Jarracharra: Australian textile art in India

First Nations artists from Arnhem Land tour in India to display their traditional designs and exchange iconic ideas

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Jarracharra, an exhibition of traditional textile art from Australia’s western Arnhem Land region, has just concluded in Kolkata, India.

An initiative of the Bábbarra Women’s Centre (Bábbarra Designs), a world-class textile producing art centre, it took to Kolkata its particular style of art – beautiful landscapes, spirit beings, bush foods and crafts from its region.

It follows a highly successful international season that began in Paris in 2019, when five Aboriginal artists from Maningrida – a community based in Australia’s western Arnhem Land region – took it there. It was the year that the United Nations had declared as the International Year of Indigenous Languages, to encourage the world to appreciate the significant contribution they make to our rich cultural diversity.

“The purpose of the [2019] exhibition was to promote indigenous Australian textile design to a global audience and reach beyond the confines of the Internet and social media,” says Jessica Stalenberg, manager, Bábbarra Women’s Centre, Bábbarra Designs.

The exhibition Jarracharra (Dry Season Wind) proved so successful that it has gone on several international tours – with the latest stop being India.

Jarracharra in India
Source: Supplied

Jarracharra was on display in Kolkata’s Indian Museum from December 15, 2022 till January 22, 2023. Two artists – Janet Marawarr and Deborah Wurrkidj – also toured in Mumbai, Delhi, Chennai and Bengaluru.

Jarracharra: Unlocking tribal knowledge in India

The experience in India has been incredible, Marawarr tells Indian Link.

“At the opening in Kolkata, we did our traditional dance,” she begins. “I was happy with the way our fabric was displayed at the museum with bamboos. We also learned different, newer ways of making cloth. It’s definitely been an interesting trip.”

With Jessica Stalenberg (Source: Supplied)

As part of their tour, Marawarr and Wurrkidj also explored heritage textiles in the states of West Bengal and Odisha. Wurrkidj’s personal favourite was the Tussar silk woven by members of the Santhal tribal community from the Trijanga village at the Navajeevan Collective.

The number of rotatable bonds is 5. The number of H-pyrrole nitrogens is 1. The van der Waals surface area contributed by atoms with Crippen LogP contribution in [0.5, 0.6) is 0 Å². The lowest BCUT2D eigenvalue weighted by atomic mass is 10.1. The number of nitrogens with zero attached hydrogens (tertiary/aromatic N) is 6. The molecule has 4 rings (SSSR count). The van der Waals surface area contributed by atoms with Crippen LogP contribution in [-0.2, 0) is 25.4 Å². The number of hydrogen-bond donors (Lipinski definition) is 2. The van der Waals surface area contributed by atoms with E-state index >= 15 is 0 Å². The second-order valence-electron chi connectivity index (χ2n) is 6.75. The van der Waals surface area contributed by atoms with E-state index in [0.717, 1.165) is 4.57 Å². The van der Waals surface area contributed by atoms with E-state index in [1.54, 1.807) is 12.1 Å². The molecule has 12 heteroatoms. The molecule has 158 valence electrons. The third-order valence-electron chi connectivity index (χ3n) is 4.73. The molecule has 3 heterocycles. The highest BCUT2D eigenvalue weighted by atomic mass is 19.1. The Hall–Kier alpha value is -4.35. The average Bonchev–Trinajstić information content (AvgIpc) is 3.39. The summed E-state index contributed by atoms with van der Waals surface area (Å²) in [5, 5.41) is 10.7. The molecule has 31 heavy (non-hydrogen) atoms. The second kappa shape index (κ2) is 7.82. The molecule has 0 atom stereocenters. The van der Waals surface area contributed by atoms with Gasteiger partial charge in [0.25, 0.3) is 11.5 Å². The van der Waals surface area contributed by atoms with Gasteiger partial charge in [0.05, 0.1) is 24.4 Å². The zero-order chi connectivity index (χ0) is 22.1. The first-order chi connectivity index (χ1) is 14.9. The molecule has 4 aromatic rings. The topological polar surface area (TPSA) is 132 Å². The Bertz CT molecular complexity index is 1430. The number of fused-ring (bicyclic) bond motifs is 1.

“I liked how they spun silk,” she says. “I also appreciated the paintings on the silk.”

The Tussar silk is weaved using multiple techniques and patterns. They are made from rearing silkworms or moths.

Jarracharra artists in Odisha India
Janet Marawarr and Deborah Wurrkidj meet Odisha’s Santhal women (Source: Supplied)

Marawarr was taken by the fine painting style on the silk. She even purchased a painting of a jungle vine – a design she can relate to through her own work. Around the world, Marawarr is renowned for printing on a range of textile surfaces using lino cut and screen-printing techniques. Her designs tell her ancestral stories in loose patterns and bright colours.

Both Marawarr and Wurrkidj were also impressed with the traditional Kantha embroidery work which involves stitching patchwork cloth from rags.

The magnificent art of wax printing, also known as Batik in West Bengal, took the duo by surprise.

“We visited the Alpha Textile Studio, Sadaf India Studio and Beej Studio as part of our tour,” Stalenberg shares. “They were incredibly generous and shared their natural dye textiles and stories of their origin with our group.”

Opening of Jarracharra